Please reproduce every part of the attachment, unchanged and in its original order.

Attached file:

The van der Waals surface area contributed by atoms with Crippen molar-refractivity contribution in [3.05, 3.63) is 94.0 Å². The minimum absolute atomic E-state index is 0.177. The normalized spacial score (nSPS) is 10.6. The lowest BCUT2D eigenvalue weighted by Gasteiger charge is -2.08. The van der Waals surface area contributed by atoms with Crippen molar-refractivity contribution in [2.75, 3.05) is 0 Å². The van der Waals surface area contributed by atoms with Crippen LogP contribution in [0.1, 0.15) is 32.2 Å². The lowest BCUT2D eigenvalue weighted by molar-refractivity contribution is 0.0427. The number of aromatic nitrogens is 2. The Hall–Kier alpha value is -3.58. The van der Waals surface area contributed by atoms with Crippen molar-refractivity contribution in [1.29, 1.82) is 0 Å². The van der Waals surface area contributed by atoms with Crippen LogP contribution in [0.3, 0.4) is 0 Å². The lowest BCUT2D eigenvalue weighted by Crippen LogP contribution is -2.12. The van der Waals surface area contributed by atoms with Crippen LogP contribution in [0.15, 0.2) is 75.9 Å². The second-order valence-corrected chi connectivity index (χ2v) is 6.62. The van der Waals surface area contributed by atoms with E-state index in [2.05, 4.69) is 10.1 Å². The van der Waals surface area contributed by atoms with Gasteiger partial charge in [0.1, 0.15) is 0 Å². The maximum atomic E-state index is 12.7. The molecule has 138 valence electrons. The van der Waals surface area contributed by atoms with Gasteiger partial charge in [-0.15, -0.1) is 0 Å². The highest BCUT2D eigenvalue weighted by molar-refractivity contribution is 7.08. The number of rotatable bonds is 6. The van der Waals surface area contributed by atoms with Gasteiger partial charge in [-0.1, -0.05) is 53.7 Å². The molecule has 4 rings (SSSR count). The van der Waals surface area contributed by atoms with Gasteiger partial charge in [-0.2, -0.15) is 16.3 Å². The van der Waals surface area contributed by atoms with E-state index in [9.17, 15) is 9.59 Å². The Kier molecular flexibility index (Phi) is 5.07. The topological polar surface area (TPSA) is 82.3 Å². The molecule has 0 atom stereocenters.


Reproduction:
The van der Waals surface area contributed by atoms with Crippen molar-refractivity contribution in [3.05, 3.63) is 94.0 Å². The minimum absolute atomic E-state index is 0.177. The normalized spacial score (nSPS) is 10.6. The lowest BCUT2D eigenvalue weighted by Gasteiger charge is -2.08. The van der Waals surface area contributed by atoms with Crippen molar-refractivity contribution in [2.75, 3.05) is 0 Å². The van der Waals surface area contributed by atoms with Crippen LogP contribution in [0.1, 0.15) is 32.2 Å². The lowest BCUT2D eigenvalue weighted by molar-refractivity contribution is 0.0427. The number of aromatic nitrogens is 2. The Hall–Kier alpha value is -3.58. The van der Waals surface area contributed by atoms with Crippen molar-refractivity contribution in [1.29, 1.82) is 0 Å². The van der Waals surface area contributed by atoms with Crippen LogP contribution in [0.3, 0.4) is 0 Å². The lowest BCUT2D eigenvalue weighted by Crippen LogP contribution is -2.12. The van der Waals surface area contributed by atoms with Crippen LogP contribution in [0.15, 0.2) is 75.9 Å². The second-order valence-corrected chi connectivity index (χ2v) is 6.62. The van der Waals surface area contributed by atoms with E-state index in [2.05, 4.69) is 10.1 Å². The van der Waals surface area contributed by atoms with Gasteiger partial charge in [0.1, 0.15) is 0 Å². The maximum atomic E-state index is 12.7. The molecule has 138 valence electrons. The van der Waals surface area contributed by atoms with Gasteiger partial charge in [-0.15, -0.1) is 0 Å². The highest BCUT2D eigenvalue weighted by molar-refractivity contribution is 7.08. The number of rotatable bonds is 6. The van der Waals surface area contributed by atoms with Gasteiger partial charge in [-0.1, -0.05) is 53.7 Å². The molecule has 4 rings (SSSR count). The van der Waals surface area contributed by atoms with Gasteiger partial charge in [-0.2, -0.15) is 16.3 Å². The van der Waals surface area contributed by atoms with E-state index in [9.17, 15) is 9.59 Å². The Kier molecular flexibility index (Phi) is 5.07. The topological polar surface area (TPSA) is 82.3 Å². The molecule has 0 atom stereocenters.